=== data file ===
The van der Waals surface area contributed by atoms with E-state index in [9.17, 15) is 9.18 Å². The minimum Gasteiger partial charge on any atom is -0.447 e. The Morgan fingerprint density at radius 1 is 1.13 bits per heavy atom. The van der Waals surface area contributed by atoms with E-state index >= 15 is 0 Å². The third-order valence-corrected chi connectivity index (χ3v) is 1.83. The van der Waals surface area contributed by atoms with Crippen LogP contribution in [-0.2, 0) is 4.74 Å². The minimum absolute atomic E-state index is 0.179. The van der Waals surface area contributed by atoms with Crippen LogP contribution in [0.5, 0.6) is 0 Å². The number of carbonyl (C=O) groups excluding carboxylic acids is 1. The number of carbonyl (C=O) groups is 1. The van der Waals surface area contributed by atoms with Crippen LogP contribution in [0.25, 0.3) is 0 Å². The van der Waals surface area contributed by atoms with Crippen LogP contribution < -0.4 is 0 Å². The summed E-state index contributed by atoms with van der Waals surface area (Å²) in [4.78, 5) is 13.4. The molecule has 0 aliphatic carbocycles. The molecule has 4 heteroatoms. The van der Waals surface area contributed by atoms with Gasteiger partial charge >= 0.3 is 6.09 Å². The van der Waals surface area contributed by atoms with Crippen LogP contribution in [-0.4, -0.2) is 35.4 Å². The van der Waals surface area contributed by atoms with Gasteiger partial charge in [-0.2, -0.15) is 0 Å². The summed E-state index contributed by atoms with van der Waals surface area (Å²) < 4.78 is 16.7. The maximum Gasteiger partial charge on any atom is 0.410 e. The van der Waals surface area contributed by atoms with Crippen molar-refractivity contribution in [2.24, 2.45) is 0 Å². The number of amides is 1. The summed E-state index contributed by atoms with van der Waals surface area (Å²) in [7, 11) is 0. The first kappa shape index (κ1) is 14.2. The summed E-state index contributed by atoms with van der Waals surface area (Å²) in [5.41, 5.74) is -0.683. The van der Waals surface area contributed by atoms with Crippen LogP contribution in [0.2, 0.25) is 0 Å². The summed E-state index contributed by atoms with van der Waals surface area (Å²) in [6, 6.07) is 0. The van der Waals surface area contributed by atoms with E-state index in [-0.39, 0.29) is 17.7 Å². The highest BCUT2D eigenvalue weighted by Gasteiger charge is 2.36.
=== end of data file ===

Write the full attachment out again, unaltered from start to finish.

The van der Waals surface area contributed by atoms with E-state index in [9.17, 15) is 9.18 Å². The minimum Gasteiger partial charge on any atom is -0.447 e. The Morgan fingerprint density at radius 1 is 1.13 bits per heavy atom. The van der Waals surface area contributed by atoms with E-state index >= 15 is 0 Å². The third-order valence-corrected chi connectivity index (χ3v) is 1.83. The van der Waals surface area contributed by atoms with Crippen LogP contribution in [-0.2, 0) is 4.74 Å². The minimum absolute atomic E-state index is 0.179. The van der Waals surface area contributed by atoms with Crippen LogP contribution in [0.5, 0.6) is 0 Å². The number of carbonyl (C=O) groups excluding carboxylic acids is 1. The number of carbonyl (C=O) groups is 1. The van der Waals surface area contributed by atoms with Crippen LogP contribution in [0.25, 0.3) is 0 Å². The van der Waals surface area contributed by atoms with Crippen LogP contribution < -0.4 is 0 Å². The summed E-state index contributed by atoms with van der Waals surface area (Å²) in [4.78, 5) is 13.4. The molecule has 0 aliphatic carbocycles. The molecule has 4 heteroatoms. The van der Waals surface area contributed by atoms with Gasteiger partial charge >= 0.3 is 6.09 Å². The van der Waals surface area contributed by atoms with Crippen LogP contribution in [-0.4, -0.2) is 35.4 Å². The van der Waals surface area contributed by atoms with Gasteiger partial charge in [-0.2, -0.15) is 0 Å². The summed E-state index contributed by atoms with van der Waals surface area (Å²) < 4.78 is 16.7. The maximum Gasteiger partial charge on any atom is 0.410 e. The van der Waals surface area contributed by atoms with Crippen molar-refractivity contribution in [2.24, 2.45) is 0 Å². The number of amides is 1. The summed E-state index contributed by atoms with van der Waals surface area (Å²) in [7, 11) is 0. The first kappa shape index (κ1) is 14.2. The summed E-state index contributed by atoms with van der Waals surface area (Å²) in [5.41, 5.74) is -0.683. The van der Waals surface area contributed by atoms with Crippen LogP contribution in [0.2, 0.25) is 0 Å². The summed E-state index contributed by atoms with van der Waals surface area (Å²) in [6, 6.07) is 0. The van der Waals surface area contributed by atoms with E-state index in [-0.39, 0.29) is 17.7 Å². The highest BCUT2D eigenvalue weighted by Gasteiger charge is 2.36.